OpenNMS Dev Jam 2013

At the office we work with OpenNMS monitoring solution. It is really great and it is open source.

Since last year we attended the Dev Jam that happens once a year in June and this is a pretty good week where you can chat with the real developpers behind this application.

These guys are amazing, they help you understand how to code or how their software is structured. It helps a lot, for us that have to modified the application to fit our need. Plus we entend to publish back all our code so you gain the feeling that you are participating to something great.

This year we publish a chrome extension using their rest api. Later this year we will try to develop the dynamic ip monitoring, so we will have to code that feature since it is not present at the moment.

Hope we will be there next year.

The Chrome extension we released on day two
http://onms.syawar.com/

Tarus Balog post about Dev Jam 2013
http://www.adventuresinoss.com/?p=3363

Install your Puppetmaster server on Debian Wheezy 7.0

Puppet is a configuration management tool. It is open source and I am a big fan of this tool to configure all my servers. I will show you the really quick and easy way to get your puppet server setup. First of all you need a basic install of a Debian Wheezy 7.0 server, once it is setup you can start.

1. Enable puppet repository to get latest Puppet packages

wget http://apt.puppetlabs.com/puppetlabs-release-wheezy.deb
dpkg -i puppetlabs-release-wheezy.deb

2. Update the packages list

apt-get update

3. Install puppetmaster packages

apt-get install -y puppet puppet-common puppet-el puppet-testsuite \
puppetmaster puppetmaster-common vim-puppet

4. Stop puppetmaster daemon and disable it on startup

kill -9 $(ps aux | grep puppet | grep -v grep | awk '{print $2}')
sed -i "s/START=yes/START=no/g" /etc/default/puppetmaster

5. Install passenger dependency to hook puppetmaster with apache web server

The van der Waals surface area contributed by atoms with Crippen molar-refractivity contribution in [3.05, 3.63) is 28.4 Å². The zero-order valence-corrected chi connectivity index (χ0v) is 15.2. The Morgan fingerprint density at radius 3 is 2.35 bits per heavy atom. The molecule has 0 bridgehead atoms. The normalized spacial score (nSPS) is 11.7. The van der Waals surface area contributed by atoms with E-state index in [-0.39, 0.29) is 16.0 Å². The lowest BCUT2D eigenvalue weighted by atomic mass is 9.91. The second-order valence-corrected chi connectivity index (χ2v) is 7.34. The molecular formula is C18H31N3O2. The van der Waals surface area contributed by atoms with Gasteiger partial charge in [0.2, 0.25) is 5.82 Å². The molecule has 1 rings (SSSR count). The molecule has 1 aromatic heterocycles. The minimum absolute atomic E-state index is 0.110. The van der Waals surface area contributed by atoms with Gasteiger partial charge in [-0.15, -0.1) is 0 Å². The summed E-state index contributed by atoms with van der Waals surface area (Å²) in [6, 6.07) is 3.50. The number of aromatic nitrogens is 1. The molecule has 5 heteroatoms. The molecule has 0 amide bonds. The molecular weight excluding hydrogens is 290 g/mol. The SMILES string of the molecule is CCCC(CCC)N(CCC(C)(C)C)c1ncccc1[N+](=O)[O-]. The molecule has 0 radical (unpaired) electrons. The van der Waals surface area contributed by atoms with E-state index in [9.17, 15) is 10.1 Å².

apt-get install -y puppetmaster-passenger

6. Check puppet version

puppet --version

7. Ensure puppetmaster is running

netstat -a | grep 8140
# You should see the line like:  
# tcp        0      0 *:8140                  *:*             LISTEN

You can also go at the address https://your_server_ipaddress:8140/
You will see the message: The environment must be purely alphanumeric, not ” that confirms that your puppetmaster server is running.

It’s done, you are now running your own Puppetmaster server. All the configuration files and your node definition need to be done into the /etc/puppet/ folder. There is also the folder /var/lib/puppet/ that can contain some information like your SSL certificates.

Have fun!

References:
Install puppet client and connect to your puppet master
http://puppetlabs.com/
http://www.debian.org/

VMware Tools installation on Debian Squeeze

To make it easy to install the VMware tools in a Debian Squeeze 6.0.6 server. Follow these simples steps:

  • From VMware vSphere click Inventory –> Guest –> Install/upgrade VMware tools
  • Mount the iso into Debian 
    mount /dev/scd0 /mnt
  • Copy the Vmware tools tarbal to your home folder 
    cp /mnt/VMwareTools-*.tar.gz ~
  • Install the dependencies 
    apt-get install build-essential linux-headers-$(uname -r)
  • Untar the archive 
    tar zxf VMwareTools-*.tar.gz
  • Move to the VMware tools instalation folder 
    cd vmware-tools-distrib/
  • Install the VMware tools
    • For default option 
      yes "" | ./vmware-install.pl
    • For custom option 
      ./vmware-install.pl

Have fun with VMware.

OpenVZ keep history of your bash shell

I use intensively OpenVZ for my development environment and I was looking for a way to keep track of the history of the bash command I am writing at the console from OpenVZ. I found this pretty neat hack.

Command line fun time!

# Record the bash history using vzctl enter UID
echo 'HISTFILE=~/.bash_history' >> ~/.bashrc
source ~/.bashrc
 
# Get in your home folder after entering the container using vzctl enter UID
echo 'cd' >> ~/.bashrc
source ~/.bashrc

What these to little lines do is pretty cool.

  • First we are redirecting the HISTFILE variable to .bash_history to ensure we can keep track of our command lines.
  • Second when you enter the command vzctl enter 101 you would normally get into the container at the “/” folder. I don’t like it I prefer getting in the home folder of the user. That why by issuing the “cd” within the “.bashrc” file, you are redirected into your home folder.

Enjoy!